“Why are you using Google instead of the App Store?” If that question doesn’t immediately make sense to you, don’t feel bad: it took some explaining for me as well.

An iPad-using colleague of mine heard that question the other day, from someone who was urging him to search the App Store—not the great big unfocused Web—for the answer to a question. Heck of an idea.

The label of “Web 2.0” has taken so much flak that no one’s really swung at the ball of “Web 3.0,” despite Marc Benioff’s pitch two years ago – but that label has some real utility, I believe, to describe the powerful and appealing trend toward offering an app that defines a context—as well as the content—of an answer to someone’s question.

Consider the success of technology waves, not in terms of what they offer, but rather in terms of what they hide. Web 1.0, defined by the simple browser, took all the nuisance of finding and making connections and buried it behind the metaphor of hyperlinks in pages. Web 2.0, the interactive Web page, took the next step by burying the mechanisms of editing web-page content into the abstractions of Wikis and blogs.

If there’s a Web 3.0, and I believe there is, it’s found in the burial of application deployment and delivery into the abstractions of the App Store and the salesforce.com AppExchange. Find it. Research it. Try it. Buy it. That’s the abstraction on the demand side, and the supply-side abstraction is like unto it: Conceive it. Design it. Create it. Sell it.

Barrier to market entry? What’s that?

We kicked this around the other day in the context of a mildly controversial Wired article, “The Web is Dead. Long Live the Internet.” Plenty of things are wrong with that article, mainly the focus on bandwidth consumed – rather than number of interactions accomplished, or number of answers found. Even so, there’s the germ of an important opportunity in noting that people increasingly spend hours every day using the Internet, without ever leaving the frame of reference of a handful of applications.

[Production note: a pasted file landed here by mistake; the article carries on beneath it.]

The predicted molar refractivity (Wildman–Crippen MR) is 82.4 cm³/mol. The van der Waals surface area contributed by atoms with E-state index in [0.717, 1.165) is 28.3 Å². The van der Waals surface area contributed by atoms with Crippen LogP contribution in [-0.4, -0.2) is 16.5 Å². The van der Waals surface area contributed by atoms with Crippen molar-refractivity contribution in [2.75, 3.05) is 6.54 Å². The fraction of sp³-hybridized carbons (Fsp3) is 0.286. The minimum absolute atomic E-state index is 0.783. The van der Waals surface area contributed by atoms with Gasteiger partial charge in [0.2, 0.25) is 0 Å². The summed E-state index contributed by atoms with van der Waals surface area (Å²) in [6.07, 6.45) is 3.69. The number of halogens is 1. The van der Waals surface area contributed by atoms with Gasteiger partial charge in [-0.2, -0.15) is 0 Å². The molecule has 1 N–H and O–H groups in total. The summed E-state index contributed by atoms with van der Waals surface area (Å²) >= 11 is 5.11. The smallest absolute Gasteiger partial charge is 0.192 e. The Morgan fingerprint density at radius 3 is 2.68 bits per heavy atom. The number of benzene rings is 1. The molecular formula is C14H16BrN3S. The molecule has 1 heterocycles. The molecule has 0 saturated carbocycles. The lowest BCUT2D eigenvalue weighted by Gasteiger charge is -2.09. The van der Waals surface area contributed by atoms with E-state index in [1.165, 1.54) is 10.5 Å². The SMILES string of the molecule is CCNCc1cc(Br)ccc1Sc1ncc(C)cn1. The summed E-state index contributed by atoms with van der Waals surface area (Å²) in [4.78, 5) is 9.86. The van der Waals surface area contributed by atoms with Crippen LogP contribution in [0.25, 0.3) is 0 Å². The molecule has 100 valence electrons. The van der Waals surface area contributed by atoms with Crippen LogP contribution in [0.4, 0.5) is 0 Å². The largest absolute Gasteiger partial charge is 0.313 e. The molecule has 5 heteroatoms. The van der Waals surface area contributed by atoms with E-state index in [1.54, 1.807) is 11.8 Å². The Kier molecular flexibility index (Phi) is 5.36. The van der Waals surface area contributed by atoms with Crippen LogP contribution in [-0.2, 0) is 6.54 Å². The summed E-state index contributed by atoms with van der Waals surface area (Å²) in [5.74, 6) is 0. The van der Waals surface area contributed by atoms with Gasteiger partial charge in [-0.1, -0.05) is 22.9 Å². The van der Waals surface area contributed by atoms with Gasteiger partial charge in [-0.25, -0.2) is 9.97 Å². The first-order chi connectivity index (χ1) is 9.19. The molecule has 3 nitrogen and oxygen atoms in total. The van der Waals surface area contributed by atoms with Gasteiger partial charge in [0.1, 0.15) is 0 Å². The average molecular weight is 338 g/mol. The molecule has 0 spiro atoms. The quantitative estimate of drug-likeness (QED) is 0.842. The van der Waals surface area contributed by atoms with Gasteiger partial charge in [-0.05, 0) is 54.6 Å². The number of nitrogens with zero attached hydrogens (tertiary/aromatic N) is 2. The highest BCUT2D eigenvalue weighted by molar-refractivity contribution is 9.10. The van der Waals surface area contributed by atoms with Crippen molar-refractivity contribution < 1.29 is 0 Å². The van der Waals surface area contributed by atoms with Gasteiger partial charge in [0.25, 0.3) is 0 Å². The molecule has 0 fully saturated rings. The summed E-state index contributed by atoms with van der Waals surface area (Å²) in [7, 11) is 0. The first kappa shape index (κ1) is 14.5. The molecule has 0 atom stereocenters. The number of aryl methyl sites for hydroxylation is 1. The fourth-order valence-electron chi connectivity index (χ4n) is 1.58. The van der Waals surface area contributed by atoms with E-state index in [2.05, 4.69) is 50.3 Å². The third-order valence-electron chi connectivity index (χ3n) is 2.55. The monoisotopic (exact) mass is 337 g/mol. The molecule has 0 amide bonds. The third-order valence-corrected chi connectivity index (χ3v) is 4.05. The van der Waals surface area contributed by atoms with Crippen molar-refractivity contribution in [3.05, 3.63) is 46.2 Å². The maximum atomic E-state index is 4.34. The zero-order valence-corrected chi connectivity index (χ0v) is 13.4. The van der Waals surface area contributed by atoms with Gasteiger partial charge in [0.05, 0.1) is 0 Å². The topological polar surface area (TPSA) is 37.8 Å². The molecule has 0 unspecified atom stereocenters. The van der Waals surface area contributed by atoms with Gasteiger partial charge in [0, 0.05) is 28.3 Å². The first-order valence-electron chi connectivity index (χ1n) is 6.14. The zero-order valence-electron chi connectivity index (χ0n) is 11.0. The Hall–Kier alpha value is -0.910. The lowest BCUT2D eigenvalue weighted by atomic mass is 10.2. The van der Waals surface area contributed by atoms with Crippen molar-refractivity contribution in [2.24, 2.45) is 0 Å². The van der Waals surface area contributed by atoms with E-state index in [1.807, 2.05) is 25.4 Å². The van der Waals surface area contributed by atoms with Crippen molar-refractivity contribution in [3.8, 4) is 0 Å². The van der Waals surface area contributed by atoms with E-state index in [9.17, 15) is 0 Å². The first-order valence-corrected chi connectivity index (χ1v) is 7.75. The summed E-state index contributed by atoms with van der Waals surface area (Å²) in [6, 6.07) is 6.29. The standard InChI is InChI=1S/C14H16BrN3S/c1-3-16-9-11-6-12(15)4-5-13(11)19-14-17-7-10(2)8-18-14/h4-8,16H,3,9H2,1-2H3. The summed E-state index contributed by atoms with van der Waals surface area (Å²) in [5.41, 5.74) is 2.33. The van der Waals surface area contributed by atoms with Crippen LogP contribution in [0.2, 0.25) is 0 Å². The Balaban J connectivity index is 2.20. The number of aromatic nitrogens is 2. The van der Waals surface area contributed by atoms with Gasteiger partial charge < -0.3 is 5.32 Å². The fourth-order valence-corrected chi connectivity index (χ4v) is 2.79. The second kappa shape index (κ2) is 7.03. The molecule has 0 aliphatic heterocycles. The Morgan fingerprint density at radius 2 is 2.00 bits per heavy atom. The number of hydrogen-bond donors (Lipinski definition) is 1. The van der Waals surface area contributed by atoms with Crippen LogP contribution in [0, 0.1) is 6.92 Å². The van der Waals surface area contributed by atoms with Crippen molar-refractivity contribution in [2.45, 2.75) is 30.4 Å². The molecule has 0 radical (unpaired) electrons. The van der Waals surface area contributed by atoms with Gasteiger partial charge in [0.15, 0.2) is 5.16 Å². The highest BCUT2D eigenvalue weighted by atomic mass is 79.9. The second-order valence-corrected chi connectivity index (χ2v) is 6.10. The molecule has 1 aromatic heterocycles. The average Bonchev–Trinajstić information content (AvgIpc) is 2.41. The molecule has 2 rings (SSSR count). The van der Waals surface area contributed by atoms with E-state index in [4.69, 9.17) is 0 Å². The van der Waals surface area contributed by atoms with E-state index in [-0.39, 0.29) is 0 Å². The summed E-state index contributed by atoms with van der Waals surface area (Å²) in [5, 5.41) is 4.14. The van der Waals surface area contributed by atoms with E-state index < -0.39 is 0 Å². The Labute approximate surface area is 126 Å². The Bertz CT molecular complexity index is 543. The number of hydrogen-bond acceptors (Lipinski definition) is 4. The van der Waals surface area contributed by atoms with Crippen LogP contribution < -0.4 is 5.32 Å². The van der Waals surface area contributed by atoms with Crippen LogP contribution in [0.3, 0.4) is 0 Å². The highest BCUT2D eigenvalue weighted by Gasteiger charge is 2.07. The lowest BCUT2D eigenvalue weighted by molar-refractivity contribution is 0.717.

The article’s opening makes the point concisely:

You’ve spent the day on the Internet — but not on the Web… Over the past few years, one of the most important shifts in the digital world has been the move from the wide-open Web to semiclosed platforms that use the Internet for transport but not the browser for display.

I’d correct that last sentence to say, “but not the Web-page metaphor for display”: Facebook, after all, is called up by many people using a browser, but once they’re in Facebook the browser is merely the invisible and ignored container of their next few hours’ experience.

Nor is this a new idea. At Microsoft’s Professional Developer Conference in 2003, as I reported at that time, Microsoft offered developers the prospect of powerful application authoring aids on The Platform Then Known as Longhorn. Keynote guests from Amazon.com—despite that company’s being a Linux shop—enthusiastically demonstrated a rich, thick-client immersive retail experience that looked like walking through a store rather than reading a Web page. If Microsoft had delivered the product ultimately labeled Vista a few years sooner and a whole lot better, PDC’10 might still need the Los Angeles Convention Center to hold it, instead of being tucked (for the first time ever) into a corner of the Microsoft campus.

It’s looking as if other channels will deliver where thick-client devices and platforms could not. Developers will do well to think in these terms and exploit these opportunities.

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